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Archbishop: Church ‘cannot remain on sidelines’ on death penalty
By
Rebecca Rakoczy
Source: AmericanCatholic.org
Published: Thursday, December 11, 2008
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ATLANTA (CNS)—In an address on the death penalty, Atlanta Archbishop Wilton D. Gregory said the church "cannot and must not replace the state but cannot remain on the sidelines" on this issue.
 
"Our faith must stand as a reasonable voice to promote a culture of life, which means every human being is recognized to have an innate and inalienable value," he said at Emory University's law school Oct. 7.
 
His talk kicked off the university's Center for the Study of Law and Religion lecture series on the theme "When Law and Religion Meet."
 
The series, co-sponsored by the Aquinas Center of Theology, is designed to provide a forum for religious leaders to discuss difficult legal, moral and ethical issues that their religious communities are facing.
 
"I'm here not as an expert on civil jurisprudence, nor as a specialist in criminal justice, but as a pastor and teacher of the Catholic Church of Atlanta," Archbishop Gregory told the crowd.
 
The archbishop noted that since the 1970s, when the death penalty was reinstated by the U.S. Supreme Court, the U.S. bishops as a body have issued statements against the death penalty at least four times.
 
But 11 years ago, the release of the revised edition of the Catechism of the Catholic Church for 1.1 billion Catholics worldwide stirred the most debate among the faithful about capital punishment.
 
The revised catechism does not include the long-standing historical reference to the use of capital punishment as restitution to public order. It also minimizes the idea that capital punishment acts as a deterrent to others who might commit similar acts, the bishop said.
 
Archbishop Gregory credited the change in the catechism to the influence of Pope John Paul II and his 1995 encyclical, 'Evangelium Vitae (The Gospel of Life), which took up a number of moral issues related to the defense of human life and dignity, including the death penalty.
 
Pope John Paul said the death penalty was "morally permissible only in those rare instances where it would not be possible otherwise to incarcerate someone safely and keep them from harming society."
 
And today "such cases are very rare, if not practically nonexistent," Archbishop Gregory said.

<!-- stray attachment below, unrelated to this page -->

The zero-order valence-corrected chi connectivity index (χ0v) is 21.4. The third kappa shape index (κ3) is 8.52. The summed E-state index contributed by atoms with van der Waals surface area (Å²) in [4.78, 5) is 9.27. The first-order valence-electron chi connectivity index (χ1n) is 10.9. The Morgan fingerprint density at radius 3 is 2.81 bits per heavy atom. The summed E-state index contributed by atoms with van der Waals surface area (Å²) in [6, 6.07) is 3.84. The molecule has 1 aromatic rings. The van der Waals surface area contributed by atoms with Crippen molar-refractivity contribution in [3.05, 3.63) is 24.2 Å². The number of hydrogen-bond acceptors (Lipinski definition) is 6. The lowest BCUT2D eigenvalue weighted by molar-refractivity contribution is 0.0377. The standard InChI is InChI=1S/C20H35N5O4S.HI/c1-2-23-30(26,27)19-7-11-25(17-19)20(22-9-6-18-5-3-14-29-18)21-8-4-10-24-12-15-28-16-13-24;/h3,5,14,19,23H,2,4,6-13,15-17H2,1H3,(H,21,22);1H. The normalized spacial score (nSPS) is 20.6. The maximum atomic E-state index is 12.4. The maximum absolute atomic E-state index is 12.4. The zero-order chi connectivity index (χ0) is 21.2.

Still, the debate continues on the effectiveness of capital punishment as a deterrent to future crimes, he said.
 
He said the bishops have conceded that the death penalty "defends society from the particular prisoner," but they also have raised "serious doubt as to the deterrence value of executions."
 
The bishops have pointed out the alarming number of mistaken convictions of men and women on death row who were later exonerated, he added.
 
The archbishop personally pleaded for clemency for Atlanta death-row inmate Troy Davis. The Supreme Court, without explanation, refused to hear Davis' appeal Oct. 14. His execution has been scheduled for Oct. 27.
 
After the talk, Archbishop Gregory took questions from audience members. One questioner asked why there was still a "window" for the death penalty within the Church's teaching. The archbishop noted the limited means of other countries to safeguard their own populations as the reasoning.
 
Asked why more Catholics do not oppose the death penalty, the archbishop said the church "can lay out its moral principles, but the application of capital punishment is in the legal world."
 
"Currently 70 (percent) to 80 percent favor capital punishment; 50 percent favor life in prison without parole," he said. He also cited as a problem "what seems to be the cavalier sentencing in our judicial system. There doesn't seem to be a consistency."
 
"The Church's mission and teaching responsibility is something that we all share," he told the audience. "The letters from concerned laity about justice and inequities and the penal system—the fact that laypeople are invested in it—is a source of comfort to me as bishop."
 
He added that, as is the case so many times, it is laypeople who are inspired and driven to implement the work of justice.
 
"The ultimate implementation of social change is going to come from laity and teachers," he added.


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